Target said Friday that CEO Brian Cornell is still planning to attend the event. He is scheduled to hold a keynote and receive the professional group’s “Visionary” award. However, the company said it reduced travel for other employees who planned to leave and explored ways to participate virtually.

A session with Tapestry, Coach and Kate Spade’s parent company, is no longer listed on the three-day agenda. Meanwhile, CEOs of Old Navy, Stitch Fix, Lowe’s and Nordstrom have chosen not to travel to the conference and will instead hold their sessions virtually.

Leaders from Macy’s, WW International (formerly Weight Watchers International), Victoria’s Secret, Authentic Brands Group and Coresight Research are expected to attend in person.

So far, the NRF has not offered a virtual opportunity for participants or for any speakers who are not set to be on the main stage of the Javits Center.

We feel it is now an appropriate time to reunite somehow. It’s time to start normalizing.

Stephanie Martz

Advocate General, National Retail Federation

In a tweet on Jan. 6, Future Commerce co-founder Phillip Jackson said, “NRF’s The Big Show is getting more like The No Show.”

Since omicron is highly contagious, there is a fear that an event that draws thousands of attendees could become a super spreading event. Nearly 70 attendees, including some Samsung executives, have been tested positive for coronavirus after CES was held last week in Las Vegas, according to a Reuters report. It is not clear whether these attendees incurred Covid while at the tech show or from off-site events, such as dinner at a restaurant.

The site of the NRF’s Big Show, Javits Center, is already believed to be the source of the first known case of omicron proliferation in the United States, after clusters of cases were discovered among the approximately 53,000 people gathered there for an anime conference in November.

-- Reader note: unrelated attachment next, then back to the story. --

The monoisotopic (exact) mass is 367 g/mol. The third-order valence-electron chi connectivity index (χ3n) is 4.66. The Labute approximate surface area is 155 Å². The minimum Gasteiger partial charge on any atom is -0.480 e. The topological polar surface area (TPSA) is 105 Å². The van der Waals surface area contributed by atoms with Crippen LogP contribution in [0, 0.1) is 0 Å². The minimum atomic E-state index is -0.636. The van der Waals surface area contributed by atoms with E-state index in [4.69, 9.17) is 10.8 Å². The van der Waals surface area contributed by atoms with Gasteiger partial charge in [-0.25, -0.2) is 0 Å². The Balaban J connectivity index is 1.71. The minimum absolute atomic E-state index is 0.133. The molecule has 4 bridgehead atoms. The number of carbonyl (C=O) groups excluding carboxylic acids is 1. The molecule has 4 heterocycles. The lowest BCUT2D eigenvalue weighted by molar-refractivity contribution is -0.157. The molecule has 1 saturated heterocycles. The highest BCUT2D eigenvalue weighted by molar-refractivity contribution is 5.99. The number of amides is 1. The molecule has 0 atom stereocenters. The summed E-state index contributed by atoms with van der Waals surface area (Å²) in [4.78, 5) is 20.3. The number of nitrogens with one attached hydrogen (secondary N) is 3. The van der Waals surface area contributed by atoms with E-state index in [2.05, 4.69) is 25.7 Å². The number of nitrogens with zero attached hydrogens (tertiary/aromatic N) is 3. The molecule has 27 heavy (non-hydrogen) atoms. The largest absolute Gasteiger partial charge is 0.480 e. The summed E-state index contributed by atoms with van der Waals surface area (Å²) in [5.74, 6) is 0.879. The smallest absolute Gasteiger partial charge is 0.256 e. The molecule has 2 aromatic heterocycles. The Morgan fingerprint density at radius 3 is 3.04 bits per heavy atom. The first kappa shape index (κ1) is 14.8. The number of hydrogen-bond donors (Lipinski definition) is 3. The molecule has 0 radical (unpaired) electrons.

‘Open for business’

NRF is pushing for the conference, as many retail workers who receive the minimum wage – or close to it – show up to work every day in shops and department stores. Many of the industry’s top executives and company employees, on the other hand, have been able to work from the comfort and safety of home.

“The fact is, it’s really, really important for all of us to keep in mind that our frontline retailers have been working all the time, and we’re asking them to come to work and deal with customers,” said Stephanie Martz, CEO and Advocate General of the NRF, in an interview on 5 January.

She said vaccines, masks and other safety measures have changed the game, both for the conference and for business operations in general.

“Individual companies make the decisions they have to make on their own, and we certainly do not blame them for that if we have people pulling out, but we believe as the trade association representing the retailers that we should take advantage of the fact that that we are in a place where we can say that we believe the economy can and should be open to business, “she said.

“We feel now is an appropriate time to reunite in some way,” Martz added. “This is a time to start normalizing.”

NRF’s Shay reiterated the importance of keeping businesses running despite the pandemic.

“We are encouraged by Mayor Eric Adams’ stated desire to keep New York City open,” Shay said in his LinkedIn post. “The overwhelming mood of our members, exhibitors, dealers, collaborators and participants is that we must move forward with the show … This year’s show is a step forward and we believe it is necessary and meaningful.”